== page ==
EPA Warned About Arsenic Levels

It's little surprise that 18- to 34-year-olds are at the heart of a nationwide increase in illegal drug use, and the manufacturing industry traditionally draws heavily from this pool of job seekers.

EPA's standard for arsenic in drinking water is too low and may expose many people to unacceptable risk of cancer, according to the National Academy of Scientists (NAS).

A report by the NAS acknowledged uncertainties about whether arsenic exposure triggers cancer, but concluded current EPA regulation "does not sufficiently protect public health."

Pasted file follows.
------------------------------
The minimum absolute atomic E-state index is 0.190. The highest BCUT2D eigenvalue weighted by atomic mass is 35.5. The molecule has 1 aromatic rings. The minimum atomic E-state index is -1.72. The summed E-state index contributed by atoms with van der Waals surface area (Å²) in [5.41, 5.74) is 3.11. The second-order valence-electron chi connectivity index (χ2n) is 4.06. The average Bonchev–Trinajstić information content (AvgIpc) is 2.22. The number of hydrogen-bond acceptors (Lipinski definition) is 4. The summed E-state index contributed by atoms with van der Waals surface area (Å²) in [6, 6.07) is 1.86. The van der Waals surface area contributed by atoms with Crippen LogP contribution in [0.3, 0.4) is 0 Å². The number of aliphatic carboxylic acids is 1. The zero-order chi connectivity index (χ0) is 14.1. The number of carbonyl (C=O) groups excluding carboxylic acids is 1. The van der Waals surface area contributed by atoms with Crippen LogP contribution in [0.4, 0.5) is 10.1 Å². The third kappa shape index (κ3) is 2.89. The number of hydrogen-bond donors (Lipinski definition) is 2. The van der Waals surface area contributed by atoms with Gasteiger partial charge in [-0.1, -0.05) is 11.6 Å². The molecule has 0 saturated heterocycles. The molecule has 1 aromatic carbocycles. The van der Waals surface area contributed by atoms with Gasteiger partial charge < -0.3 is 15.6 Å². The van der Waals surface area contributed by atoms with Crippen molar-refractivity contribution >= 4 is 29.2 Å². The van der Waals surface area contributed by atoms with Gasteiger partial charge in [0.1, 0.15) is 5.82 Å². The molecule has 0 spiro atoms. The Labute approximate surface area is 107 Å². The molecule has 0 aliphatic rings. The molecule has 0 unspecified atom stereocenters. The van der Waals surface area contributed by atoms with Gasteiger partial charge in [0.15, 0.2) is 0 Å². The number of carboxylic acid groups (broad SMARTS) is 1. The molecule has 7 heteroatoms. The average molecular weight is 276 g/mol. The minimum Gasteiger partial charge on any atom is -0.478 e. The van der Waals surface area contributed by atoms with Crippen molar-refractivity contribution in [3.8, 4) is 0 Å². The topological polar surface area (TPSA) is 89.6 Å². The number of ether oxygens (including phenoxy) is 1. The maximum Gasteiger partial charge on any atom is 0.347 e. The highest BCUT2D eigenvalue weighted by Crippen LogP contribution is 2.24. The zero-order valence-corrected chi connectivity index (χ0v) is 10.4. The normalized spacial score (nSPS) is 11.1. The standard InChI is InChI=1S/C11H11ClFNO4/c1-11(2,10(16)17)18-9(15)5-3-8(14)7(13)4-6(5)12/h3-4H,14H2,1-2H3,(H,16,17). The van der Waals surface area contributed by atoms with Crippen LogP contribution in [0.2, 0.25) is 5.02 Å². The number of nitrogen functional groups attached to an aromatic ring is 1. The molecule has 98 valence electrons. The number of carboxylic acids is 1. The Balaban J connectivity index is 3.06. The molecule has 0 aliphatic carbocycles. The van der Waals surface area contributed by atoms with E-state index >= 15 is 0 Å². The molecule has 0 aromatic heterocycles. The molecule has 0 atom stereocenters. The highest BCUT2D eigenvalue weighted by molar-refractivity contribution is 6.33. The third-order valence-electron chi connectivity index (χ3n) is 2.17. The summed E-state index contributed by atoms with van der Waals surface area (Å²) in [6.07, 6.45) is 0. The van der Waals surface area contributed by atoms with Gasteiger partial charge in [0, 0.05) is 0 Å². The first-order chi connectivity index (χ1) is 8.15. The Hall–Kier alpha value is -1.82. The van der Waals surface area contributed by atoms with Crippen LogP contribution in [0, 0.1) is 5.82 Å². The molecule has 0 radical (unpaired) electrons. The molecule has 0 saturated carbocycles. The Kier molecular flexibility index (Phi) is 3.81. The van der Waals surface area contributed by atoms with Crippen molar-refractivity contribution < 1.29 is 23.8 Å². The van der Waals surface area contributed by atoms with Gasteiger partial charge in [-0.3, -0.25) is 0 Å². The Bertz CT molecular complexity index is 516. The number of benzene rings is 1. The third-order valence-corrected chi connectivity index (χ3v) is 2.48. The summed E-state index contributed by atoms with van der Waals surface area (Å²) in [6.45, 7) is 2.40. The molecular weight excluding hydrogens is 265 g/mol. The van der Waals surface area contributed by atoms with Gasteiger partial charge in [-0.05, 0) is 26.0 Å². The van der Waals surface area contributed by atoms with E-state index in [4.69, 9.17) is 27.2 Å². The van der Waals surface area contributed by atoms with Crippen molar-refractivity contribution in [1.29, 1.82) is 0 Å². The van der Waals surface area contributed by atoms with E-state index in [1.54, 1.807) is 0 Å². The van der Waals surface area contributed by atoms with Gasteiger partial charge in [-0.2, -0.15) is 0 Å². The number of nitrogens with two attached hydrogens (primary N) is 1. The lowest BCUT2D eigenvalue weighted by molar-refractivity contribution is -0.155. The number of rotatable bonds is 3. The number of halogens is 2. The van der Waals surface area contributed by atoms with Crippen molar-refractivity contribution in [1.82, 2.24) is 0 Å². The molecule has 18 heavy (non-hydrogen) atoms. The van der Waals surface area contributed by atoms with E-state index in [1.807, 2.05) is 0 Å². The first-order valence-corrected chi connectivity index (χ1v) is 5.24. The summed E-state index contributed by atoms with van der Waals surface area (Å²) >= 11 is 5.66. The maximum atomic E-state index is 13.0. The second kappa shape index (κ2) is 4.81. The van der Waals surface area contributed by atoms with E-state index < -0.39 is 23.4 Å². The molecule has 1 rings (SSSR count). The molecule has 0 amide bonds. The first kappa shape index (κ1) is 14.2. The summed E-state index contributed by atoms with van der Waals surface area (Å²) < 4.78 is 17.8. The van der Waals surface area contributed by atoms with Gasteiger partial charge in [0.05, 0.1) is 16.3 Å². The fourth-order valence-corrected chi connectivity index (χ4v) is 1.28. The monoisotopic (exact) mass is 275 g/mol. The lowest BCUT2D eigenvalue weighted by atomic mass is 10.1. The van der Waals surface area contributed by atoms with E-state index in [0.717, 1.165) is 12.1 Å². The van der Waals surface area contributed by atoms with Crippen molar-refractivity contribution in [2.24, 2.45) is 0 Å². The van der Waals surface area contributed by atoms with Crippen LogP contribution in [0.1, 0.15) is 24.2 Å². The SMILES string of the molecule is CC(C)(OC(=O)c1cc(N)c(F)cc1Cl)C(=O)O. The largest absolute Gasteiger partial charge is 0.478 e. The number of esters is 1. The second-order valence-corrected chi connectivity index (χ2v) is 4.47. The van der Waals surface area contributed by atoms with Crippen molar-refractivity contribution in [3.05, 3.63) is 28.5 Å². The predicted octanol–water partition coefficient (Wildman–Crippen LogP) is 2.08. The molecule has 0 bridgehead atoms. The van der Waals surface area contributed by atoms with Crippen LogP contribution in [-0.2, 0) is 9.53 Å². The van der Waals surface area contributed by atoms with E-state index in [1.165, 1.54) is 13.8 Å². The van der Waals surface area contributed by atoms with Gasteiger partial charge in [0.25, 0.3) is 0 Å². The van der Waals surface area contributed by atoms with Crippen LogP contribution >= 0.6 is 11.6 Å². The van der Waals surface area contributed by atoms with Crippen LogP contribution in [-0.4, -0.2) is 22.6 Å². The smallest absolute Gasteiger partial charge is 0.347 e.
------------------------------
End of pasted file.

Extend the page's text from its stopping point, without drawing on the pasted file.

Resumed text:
EPA's current maximum allowable arsenic content is 50 micrograms per liter of drinking water. NAS said this should be lowered "as promptly as possible."

EPA officials say they have been concerned about arsenic levels in water for some time and said a new arsenic standard for drinking water would be proposed by next January. A final standard is likely in 2000.

"We agree with the conclusions of the report that we need to strengthen our drinking water standards to protect public health and the environment," said Charles Fox, assistant EPA administrator for water issues.

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